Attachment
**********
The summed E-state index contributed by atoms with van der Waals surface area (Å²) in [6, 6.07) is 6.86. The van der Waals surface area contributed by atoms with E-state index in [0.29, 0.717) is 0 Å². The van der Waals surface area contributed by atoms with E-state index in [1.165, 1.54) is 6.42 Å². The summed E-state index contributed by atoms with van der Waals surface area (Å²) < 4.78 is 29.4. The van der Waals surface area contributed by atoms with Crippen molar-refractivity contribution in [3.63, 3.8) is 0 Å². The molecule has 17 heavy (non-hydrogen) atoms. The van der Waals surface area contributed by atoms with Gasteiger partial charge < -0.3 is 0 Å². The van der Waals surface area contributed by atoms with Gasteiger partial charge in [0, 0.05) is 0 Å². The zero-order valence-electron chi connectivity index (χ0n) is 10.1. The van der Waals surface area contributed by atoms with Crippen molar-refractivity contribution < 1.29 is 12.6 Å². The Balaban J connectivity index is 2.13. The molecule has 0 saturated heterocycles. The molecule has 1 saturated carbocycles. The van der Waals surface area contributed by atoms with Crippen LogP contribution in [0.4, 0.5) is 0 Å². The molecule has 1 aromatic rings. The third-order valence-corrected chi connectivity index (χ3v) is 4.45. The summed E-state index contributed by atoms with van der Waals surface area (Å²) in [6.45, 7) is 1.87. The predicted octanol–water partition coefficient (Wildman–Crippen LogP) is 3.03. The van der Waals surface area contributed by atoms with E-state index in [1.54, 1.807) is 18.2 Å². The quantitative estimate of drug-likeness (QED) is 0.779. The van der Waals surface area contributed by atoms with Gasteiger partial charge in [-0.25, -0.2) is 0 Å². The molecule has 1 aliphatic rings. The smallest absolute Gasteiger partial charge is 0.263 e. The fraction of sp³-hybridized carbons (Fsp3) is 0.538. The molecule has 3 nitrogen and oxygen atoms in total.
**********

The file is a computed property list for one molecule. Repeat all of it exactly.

The summed E-state index contributed by atoms with van der Waals surface area (Å²) in [6, 6.07) is 6.86. The van der Waals surface area contributed by atoms with E-state index in [0.29, 0.717) is 0 Å². The van der Waals surface area contributed by atoms with E-state index in [1.165, 1.54) is 6.42 Å². The summed E-state index contributed by atoms with van der Waals surface area (Å²) < 4.78 is 29.4. The van der Waals surface area contributed by atoms with Crippen molar-refractivity contribution in [3.63, 3.8) is 0 Å². The molecule has 17 heavy (non-hydrogen) atoms. The van der Waals surface area contributed by atoms with Gasteiger partial charge < -0.3 is 0 Å². The van der Waals surface area contributed by atoms with Gasteiger partial charge in [0, 0.05) is 0 Å². The zero-order valence-electron chi connectivity index (χ0n) is 10.1. The van der Waals surface area contributed by atoms with Crippen molar-refractivity contribution < 1.29 is 12.6 Å². The Balaban J connectivity index is 2.13. The molecule has 0 saturated heterocycles. The molecule has 1 saturated carbocycles. The van der Waals surface area contributed by atoms with Crippen LogP contribution in [0.4, 0.5) is 0 Å². The molecule has 1 aromatic rings. The third-order valence-corrected chi connectivity index (χ3v) is 4.45. The summed E-state index contributed by atoms with van der Waals surface area (Å²) in [6.45, 7) is 1.87. The predicted octanol–water partition coefficient (Wildman–Crippen LogP) is 3.03. The van der Waals surface area contributed by atoms with E-state index in [1.54, 1.807) is 18.2 Å². The quantitative estimate of drug-likeness (QED) is 0.779. The van der Waals surface area contributed by atoms with Gasteiger partial charge in [-0.25, -0.2) is 0 Å². The molecule has 1 aliphatic rings. The smallest absolute Gasteiger partial charge is 0.263 e. The fraction of sp³-hybridized carbons (Fsp3) is 0.538. The molecule has 3 nitrogen and oxygen atoms in total.